Watch the City Mutate: Waxahatchee's Geography
By Kelly Dearmore
As a storyteller, Katie Crutchfield has always made things personal. People and places populate her songs - especially the latter. For example, Katie’s musical moniker is taken from Alabama’s Waxahatchee Creek, near where she grew up. That influential waterway also shows up in “Ruby Falls” from Saint Cloud, in which it’s noted as a special resting place for the dearly departed. As the following selections demonstrate, a spin through Waxahatchee’s catalog is like spinning a globe.
"Magic City Wholesale"
The specificity of this American Weekend cut’s opening lines screams out just how powerful a specific moment in a specific spot can be. Magic City isn’t an actual town, but sitting there on the store’s porch, drinking from a keg in the autumn breeze, Crutchfield dreams about a city full of flats and cul-de-sacs and how she’s “met people from Maine and Athens, Georgia and Montreal.” If that’s not enough of a trip around North America, Magic City Wholesale is the name of a car dealer in Minot, North Dakota.
“Rose, 1956” is set on Christmas Eve, and its delicacy is, appropriately, both warming and chilling. Family roots run deep, and we get a glimpse into the Crutchfield clan’s history in this heartbreaking ode to Katie’s grandmother, Rose. When she delicately sings, “Now I hide out from telephone wires at Waxahatchee Creek / Your body, weak from smoke and tar and subsequent disease / You got married when you were 15,” we’re provided with a striking example of how familial history and geography are inextricable.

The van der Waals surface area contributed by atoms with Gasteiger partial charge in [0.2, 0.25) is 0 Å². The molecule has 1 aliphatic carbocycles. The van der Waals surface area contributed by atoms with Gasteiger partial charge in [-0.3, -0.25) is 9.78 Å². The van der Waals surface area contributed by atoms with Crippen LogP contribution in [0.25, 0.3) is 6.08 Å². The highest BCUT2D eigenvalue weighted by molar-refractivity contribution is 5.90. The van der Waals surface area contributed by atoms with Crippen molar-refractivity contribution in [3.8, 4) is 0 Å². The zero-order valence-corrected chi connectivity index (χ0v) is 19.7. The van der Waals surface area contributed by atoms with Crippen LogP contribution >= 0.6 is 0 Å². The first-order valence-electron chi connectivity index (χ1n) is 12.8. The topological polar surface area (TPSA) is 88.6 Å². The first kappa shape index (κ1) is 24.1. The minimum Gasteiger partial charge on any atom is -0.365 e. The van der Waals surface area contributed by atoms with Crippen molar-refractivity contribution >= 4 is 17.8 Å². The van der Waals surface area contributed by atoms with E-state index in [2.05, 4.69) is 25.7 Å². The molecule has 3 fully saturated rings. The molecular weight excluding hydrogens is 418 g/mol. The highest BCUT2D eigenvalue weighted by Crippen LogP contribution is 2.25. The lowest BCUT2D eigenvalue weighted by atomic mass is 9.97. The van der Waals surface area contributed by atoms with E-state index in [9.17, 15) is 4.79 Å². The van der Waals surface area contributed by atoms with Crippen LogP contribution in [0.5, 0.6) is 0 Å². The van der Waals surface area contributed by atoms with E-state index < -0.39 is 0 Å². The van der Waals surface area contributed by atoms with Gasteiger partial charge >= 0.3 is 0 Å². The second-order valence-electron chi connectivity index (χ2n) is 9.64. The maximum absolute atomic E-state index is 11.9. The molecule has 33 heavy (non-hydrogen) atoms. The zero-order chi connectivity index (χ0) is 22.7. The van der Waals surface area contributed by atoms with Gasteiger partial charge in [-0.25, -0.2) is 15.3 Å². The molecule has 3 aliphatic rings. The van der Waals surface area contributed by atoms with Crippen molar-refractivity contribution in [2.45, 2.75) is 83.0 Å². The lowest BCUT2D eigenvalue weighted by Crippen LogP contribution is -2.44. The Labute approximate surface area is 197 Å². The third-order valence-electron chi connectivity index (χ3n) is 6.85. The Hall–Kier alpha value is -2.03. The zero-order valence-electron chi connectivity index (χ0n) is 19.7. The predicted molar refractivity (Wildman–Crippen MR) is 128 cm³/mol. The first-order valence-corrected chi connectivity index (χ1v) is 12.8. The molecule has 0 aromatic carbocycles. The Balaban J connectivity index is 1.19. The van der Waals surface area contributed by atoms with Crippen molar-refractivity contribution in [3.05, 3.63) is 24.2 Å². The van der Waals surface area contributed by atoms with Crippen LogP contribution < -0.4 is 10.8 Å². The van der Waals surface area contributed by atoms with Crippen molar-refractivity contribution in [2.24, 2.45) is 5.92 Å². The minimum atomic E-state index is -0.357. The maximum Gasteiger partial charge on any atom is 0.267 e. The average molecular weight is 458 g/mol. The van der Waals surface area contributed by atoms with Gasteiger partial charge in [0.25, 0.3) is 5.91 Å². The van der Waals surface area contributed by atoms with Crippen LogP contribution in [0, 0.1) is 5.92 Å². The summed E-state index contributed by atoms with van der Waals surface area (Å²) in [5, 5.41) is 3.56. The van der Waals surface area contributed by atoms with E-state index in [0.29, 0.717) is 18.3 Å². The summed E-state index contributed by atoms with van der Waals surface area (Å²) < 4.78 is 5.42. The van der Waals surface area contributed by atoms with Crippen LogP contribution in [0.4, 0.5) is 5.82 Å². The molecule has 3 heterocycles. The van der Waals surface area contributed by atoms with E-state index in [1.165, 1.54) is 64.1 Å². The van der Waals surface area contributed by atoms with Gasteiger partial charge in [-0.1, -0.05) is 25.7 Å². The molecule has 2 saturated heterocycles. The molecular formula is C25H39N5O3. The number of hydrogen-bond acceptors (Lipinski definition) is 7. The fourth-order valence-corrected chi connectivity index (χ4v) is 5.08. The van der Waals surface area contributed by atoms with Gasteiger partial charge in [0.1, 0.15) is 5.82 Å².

Upon the release of 2017’s Out in the Storm, Crutchfield revealed to NPR that “Sparks Fly” was her favorite cut from the album. That much makes sense when you hear her sing a stanza like, “Float on my back, watch the purple sky / In the last moments of sunlight / I know you don't recognize me / But I'm a live wire, finally.” Katie said the song is about a wild night her and her twin sister/former P.S. Eliot bandmate, Allison, shared in Berlin. Closer to home for both, central Alabama’s “choppy and wild” Coosa River is also conjured.
This gorgeously meandering Saint Cloud selection takes its name from Arkadelphia Road in Katie’s hometown of Birmingham, Alabama, and the thoroughfare is a backdrop for a heartbreaking story of addiction. Crutchfield’s aching empathy for a struggling friend is palpable when she sings, “I couldn't cry, I just pick up the load / And feign a strength, try to force your hand / But you leave a promise wherever it may land.” Such lyrical depth is part of what makes Saint Cloud one of 2020’s best.